Meet TRAFIG researcher Joachim Ruhamya of the Congolese Team

My name is Joachim Ruhamya Mugenzi. I work as teacher and researcher at the Institut Supérieur de Développement Rural (ISDR-Bukavu), where I am the Executive Director of CREGED - Centre de Recherche et d’Expetise en Genre et Développement (Research and Knowledge Centre on Gender and Development). I have a background in Political and Administrative Sciences. Together with Stanislas Lubala, Innocent Assumani and Patrick Milabyo, I am part of the Congolese research team for TRAFIG, which we’re carrying out with The Social Science Centre for African Development KUTAFITI. As a team we’ve been working together with Leiden University since 2014.

My affinity with displaced people is fed by my own experience as a refugee. Let me tell you my story. On the night of Friday, May 11, 1990, there was a massacre at the university campus of Lubumbashi, where I was enrolled as a first year Bachelor student at the Faculty of Social, Political and Administrative Sciences. I miraculously managed to escape the massacre, but it appeared that I was - falsely - accused of being one of the instigators of the student uprisings that had taken place. (To read more about the massacre, see for instance, or the personal narrative by Louis Alphonse Koyagialo, published as ‘Massacre de Lubumbashi, 11-12 mai 1990’, with Harmattan in 2012.)

The security and intelligence services of the dictatorial regime of Mobutu were looking for me. I went to hide in the presidential area of Lubumbashi, in Kisanga, with a senior officer of the army, a close collaborator of Mobutu, but just like me coming from Kivu province. In this presidential concession there was housing for close collaborators of the president. In a meeting of South Kivu people, the officer had told me: "to escape the enemy, you have to hide from him". I had been disguised (big coat, sunglasses, in a small Renault 5) to cross the 3 barriers to get in. For a month, I could only leave my room after 23:00, just to watch TV in the living room. I ate in the room. I spent all my time reading books and listening to the radio, until the day when I was going to escape to the city of Likasi, 100 km from Lubumbashi. From there, I took the train to Kalemie, then the boat to Uvira and the vehicle to Bukavu.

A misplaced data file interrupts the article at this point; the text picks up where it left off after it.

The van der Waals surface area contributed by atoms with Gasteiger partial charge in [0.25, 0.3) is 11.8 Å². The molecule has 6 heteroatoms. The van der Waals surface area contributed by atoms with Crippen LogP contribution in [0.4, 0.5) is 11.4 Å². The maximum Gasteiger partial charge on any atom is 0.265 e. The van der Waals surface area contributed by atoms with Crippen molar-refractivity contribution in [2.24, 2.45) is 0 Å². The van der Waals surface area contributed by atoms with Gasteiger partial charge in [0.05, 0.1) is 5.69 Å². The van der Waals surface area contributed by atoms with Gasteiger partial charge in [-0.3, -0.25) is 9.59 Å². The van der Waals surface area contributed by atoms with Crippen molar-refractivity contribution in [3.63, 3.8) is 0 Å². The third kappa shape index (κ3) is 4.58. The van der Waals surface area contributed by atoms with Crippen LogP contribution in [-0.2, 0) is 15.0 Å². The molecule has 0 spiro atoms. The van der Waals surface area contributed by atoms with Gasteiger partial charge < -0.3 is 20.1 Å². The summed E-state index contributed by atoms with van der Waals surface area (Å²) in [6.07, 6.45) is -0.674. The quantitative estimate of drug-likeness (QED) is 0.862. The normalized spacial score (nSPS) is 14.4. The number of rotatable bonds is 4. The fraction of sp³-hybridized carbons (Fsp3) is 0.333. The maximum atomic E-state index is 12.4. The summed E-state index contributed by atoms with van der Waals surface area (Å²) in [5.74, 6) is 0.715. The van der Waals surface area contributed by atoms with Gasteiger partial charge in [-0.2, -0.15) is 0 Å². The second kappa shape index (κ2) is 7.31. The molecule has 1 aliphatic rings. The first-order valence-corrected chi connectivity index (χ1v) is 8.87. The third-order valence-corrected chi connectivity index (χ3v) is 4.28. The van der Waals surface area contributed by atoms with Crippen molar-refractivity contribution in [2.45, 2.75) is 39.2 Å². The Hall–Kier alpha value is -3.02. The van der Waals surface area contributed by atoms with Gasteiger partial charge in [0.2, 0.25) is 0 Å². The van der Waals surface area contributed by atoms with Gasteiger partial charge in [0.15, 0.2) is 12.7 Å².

Only five days after my arrival in Bukavu, the same officer sent a message urging me to leave the country immediately, because the intelligence services had just arrested a colleague named Rumanya whom they had confused with Ruhamya (me). I took a false identity. I used the name of […], a student colleague who had just died in a refugee camp in Ndola, Zambia. That is how I went to Tanzania via Burundi.

In Tanzania, I went to UNHCR in Dar-es-Salaam. I took a room at Gogo Hotel, at my own expenses, but I also received assistance from UNHCR. One day, a month after I arrived in Tanzania, I received a visit from two girls who spoke French and Lingala [one of the main languages in Congo]. It was a nice surprise for me to find nice Zaireans [at that time, the DRC was named Zaire]. They invited me to a birthday party. When they left, the Gogo Hotel reception informed me that the parents of these girls work at the Zairean Embassy in Tanzania. I quickly realized that I was trapped. Fortunately, I already had some other knowledge, for instance with […], a Congolese professor who worked at the University of Dar-es-Salaam, and with a Kenyan who worked at Amnesty International in East Africa. The Congolese professor offered me hospitality and the same day I went to live with him until the day UNHCR decided to send me to a refugee camp in Kigwa, close to Tabora. There, I found 3 other young Congolese; G., P. and S. but who were in a bad state of health. S. died of amoebic dysentery, G. caught a form of madness, and P. too was always sick (gastritis, amoebic dysentery, etc.). It made me scared and I decided to flee to Kigoma. In Kigoma, I had empty pockets because the immigration service got hold of me as an undocumented person. I had to bribe with all that I had left to avoid being sent back to Kigwa.

On the spot, I was lucky to be able to offer my services as an interpreter to a Japanese couple who wanted to visit the Kahuzi-Biega National Park [which is in Congo]. I got a bit of money, and they paid for the trip and fed me until we reached Uvira. In Uvira, I used the little money that I had left to get a false identity. I preferred to come to die at home than in a refugee camp in Tanzania. When I came back, my whole family was scared for my life, but I had no other choice.

When the University of Lubumbashi reopened, I returned to continue my education, against the will of my family. I was really stubborn, not because I was proud, but because I did not understand why I had to stop studying for something that I wasn’t involved in. My suffering was more psychological and mental than economic and social. When I returned to the campus, I found that the students from Equateur (Mobutu’s province of origin) had fled. They were the ones who had been involved in the massacre. Some never returned to finish their studies. My bravery, my determination and my innocence paid off. I continued my studies and finished them in 1993.

This journey makes me particularly interested in the fate of internally displaced persons and refugees.

By Joachim Ruhamya

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